With a 4K Blu-ray of Christopher Nolan’s Dunkirk fed in, the Q900R serves up crisp, clean and indulgently detailed pictures. There’s not, perhaps, the ideal out-and-out ‘pop’ to colours, but blacks are lustrous and the overall palette is pretty lifelike. Skin tones, so tricky to render in a convincing manner, are well judged. Motion - even the horribly unpredictable and quick-changing movement of sports broadcasts - doesn’t cause any alarms, and the Samsung gives every impression of being completely in charge.
That’s even true of Full HD material via iPlayer, though the Samsung is doing a huge amount of work to light all those pixels with just 2m-worth of information to go on. As a demonstration of engineering and programming prowess alone, the Q900R is mightily impressive.
And yet. For all that the Samsung looks very impressive when upscaling 4K content to fit its resolution, does it look any better than a 4K QLED? Any more detailed or nuanced? Any sharper or cleaner? Any more colourful or high-contrast? Not really, no. It’s possible to sit closer to an 8K screen upscaling 4K content (and still enjoy a composed, believable image) than it is to a native 4K screen. And as far as picture quality goes, that’s its biggest advantage.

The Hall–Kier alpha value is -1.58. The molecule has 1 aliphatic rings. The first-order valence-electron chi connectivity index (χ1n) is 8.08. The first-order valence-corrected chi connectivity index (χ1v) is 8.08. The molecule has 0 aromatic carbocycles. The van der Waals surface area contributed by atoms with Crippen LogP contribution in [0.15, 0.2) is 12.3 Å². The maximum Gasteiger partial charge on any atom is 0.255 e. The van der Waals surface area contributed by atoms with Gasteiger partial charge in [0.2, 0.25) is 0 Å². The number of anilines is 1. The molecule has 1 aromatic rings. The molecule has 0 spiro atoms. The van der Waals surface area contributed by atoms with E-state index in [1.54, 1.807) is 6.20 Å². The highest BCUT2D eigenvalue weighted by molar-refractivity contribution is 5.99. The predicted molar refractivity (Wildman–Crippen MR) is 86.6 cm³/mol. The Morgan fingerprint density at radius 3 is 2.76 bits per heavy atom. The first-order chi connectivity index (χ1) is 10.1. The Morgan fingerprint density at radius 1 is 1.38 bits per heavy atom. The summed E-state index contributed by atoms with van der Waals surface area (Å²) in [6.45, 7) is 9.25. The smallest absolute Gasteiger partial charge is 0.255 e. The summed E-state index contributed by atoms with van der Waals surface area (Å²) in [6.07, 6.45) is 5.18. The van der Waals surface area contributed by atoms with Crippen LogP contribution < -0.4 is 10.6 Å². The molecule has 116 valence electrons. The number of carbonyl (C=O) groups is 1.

Audio quality: not bad at all
In fact, this is where the Q900R unarguably scores overs its 4K equivalents. You won’t mistake the sound this Samsung makes with that of a half-decent soundbar, but by the standards of skinny flatscreen TVs the Q900R is quite agreeable.
It has authentic low-frequency presence, and projects dialogue forward well. If you’re thinking of dropping five grand on a television we’d hope you’re going to allocate at least a few quid towards the audio system to accompany it - but while you’re waiting for it to be delivered you won’t be offended by the sound this Samsung makes.
Samsung Q900R QLED 8K verdict
Lots to like here, and even more to admire - but the Q900R is strictly for the earliest of earliest of early adopters. There’s no way we need one… but do we want one? Oh yes indeed.